______________________________________Procedure R       α                   β______________________________________R 1               --    50 C.R 2               0.2   45 C.R 3               0.2   50 C.______________________________________
Production and testing of the moulding compositions

50 parts of the graft polymers are mixed in an internal kneader with 50 parts of a styrene/acrylonitrile (72:28)-copolymer (Mw approximately 115,000,Mw /MN -12.0), 2 parts of ethylene diamine bis-stearoyl and 0.2 part of a silicone oil and the resulting mixture is subsequently injection-moulded to form standard small test bars, a plate (for gloss assessment) and a spiral (for assessing flow length).

Notched impact strength was determined at room temperature (aK RT) and at -40 C. (aK -40 C.) in accordance with DIN 53 543 (unit: kJ/m2), ball indentation hardnessHc in accordance with DIN 53 546 (unit: N/mm2), dimensional stability under heat in accordance with Vicat B (unit: C.), gloss on the A-H scale according to DE-AS No. 24 20 358 and flow length at 220 C. using an approximately 8 mm wide and approximately 2 mm thick spiral (unit: cm).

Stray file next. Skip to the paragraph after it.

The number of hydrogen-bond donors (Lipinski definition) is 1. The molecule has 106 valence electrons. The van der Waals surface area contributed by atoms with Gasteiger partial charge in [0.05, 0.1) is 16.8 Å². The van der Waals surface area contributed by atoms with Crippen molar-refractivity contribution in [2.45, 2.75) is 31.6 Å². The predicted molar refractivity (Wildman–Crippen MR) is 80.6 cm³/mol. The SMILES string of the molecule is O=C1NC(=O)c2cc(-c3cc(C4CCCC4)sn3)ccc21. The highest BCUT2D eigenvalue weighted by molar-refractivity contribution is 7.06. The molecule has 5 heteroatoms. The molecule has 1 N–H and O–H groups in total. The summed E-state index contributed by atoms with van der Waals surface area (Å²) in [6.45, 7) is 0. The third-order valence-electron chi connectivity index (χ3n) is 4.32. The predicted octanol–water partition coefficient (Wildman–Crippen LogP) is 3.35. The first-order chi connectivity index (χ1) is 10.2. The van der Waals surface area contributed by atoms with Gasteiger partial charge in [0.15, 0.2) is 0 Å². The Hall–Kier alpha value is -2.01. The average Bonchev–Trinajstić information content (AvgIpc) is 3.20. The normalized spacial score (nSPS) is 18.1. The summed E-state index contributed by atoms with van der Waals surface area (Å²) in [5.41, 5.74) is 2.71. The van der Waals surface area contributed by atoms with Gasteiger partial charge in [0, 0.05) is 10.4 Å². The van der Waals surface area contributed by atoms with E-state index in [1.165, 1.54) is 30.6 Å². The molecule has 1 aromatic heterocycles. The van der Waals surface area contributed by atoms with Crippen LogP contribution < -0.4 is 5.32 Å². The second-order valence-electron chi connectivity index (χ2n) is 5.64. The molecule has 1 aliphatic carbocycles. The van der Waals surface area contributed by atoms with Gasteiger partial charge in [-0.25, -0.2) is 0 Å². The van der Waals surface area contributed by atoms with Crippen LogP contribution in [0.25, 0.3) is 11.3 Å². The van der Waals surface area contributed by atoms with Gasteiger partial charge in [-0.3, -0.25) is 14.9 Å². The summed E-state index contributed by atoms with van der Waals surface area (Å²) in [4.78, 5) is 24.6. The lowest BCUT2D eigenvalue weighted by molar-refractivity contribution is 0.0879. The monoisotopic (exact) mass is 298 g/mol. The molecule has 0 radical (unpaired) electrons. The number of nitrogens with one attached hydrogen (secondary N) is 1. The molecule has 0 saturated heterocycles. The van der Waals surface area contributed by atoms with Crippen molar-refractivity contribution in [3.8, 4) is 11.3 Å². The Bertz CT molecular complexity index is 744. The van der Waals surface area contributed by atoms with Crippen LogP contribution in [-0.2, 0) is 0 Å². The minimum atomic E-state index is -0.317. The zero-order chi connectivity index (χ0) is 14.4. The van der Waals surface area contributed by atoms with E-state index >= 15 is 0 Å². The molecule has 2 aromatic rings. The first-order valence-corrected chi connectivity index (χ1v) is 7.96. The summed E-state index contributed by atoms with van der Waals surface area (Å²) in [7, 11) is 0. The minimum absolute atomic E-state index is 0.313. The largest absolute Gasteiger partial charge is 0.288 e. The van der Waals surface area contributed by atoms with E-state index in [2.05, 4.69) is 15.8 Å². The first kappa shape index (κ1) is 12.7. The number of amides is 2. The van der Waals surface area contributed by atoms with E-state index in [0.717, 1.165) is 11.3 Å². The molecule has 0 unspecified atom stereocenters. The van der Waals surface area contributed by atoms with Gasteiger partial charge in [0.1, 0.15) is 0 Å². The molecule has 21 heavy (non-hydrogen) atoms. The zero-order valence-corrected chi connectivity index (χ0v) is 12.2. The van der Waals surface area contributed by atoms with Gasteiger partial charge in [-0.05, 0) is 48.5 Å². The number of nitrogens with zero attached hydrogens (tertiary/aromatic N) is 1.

TABLE 2__________________________________________________________________________Comparison Examples a-i; variation of the ratio x:y = graft base:monomer conversion       Molding composition              quantity ofComparison  Grafting       quantity of              SAN matrix                    Test Data     Flow length                                         GlossExample  x:y  graft polymer              resin aK RT                       aK -40                           Hc                             Vicat B                                  220 C.                                         level__________________________________________________________________________a      15:85       100    --    12 4   96                             99   37     Cb      25:75       100    --    19 6   65                             93   29     Cc      30:70       83.3   16.7  30 17  69                             94   29     Dd      40:60       62.5   37.5  31 17  68                             92   32     De      50:50       50.0   50.0  29 18  71                             91   34     Df      60:40       41.7   58.3  28 18  70                             91   37     Cg      70:30       35.7   64.3  24 14  67                             89   40     D-Eh      80:20       31.3   68.8  17 7   64                             89   42     Ci      90:10       27.8   72.2   6 3   63                             87   44     D__________________________________________________________________________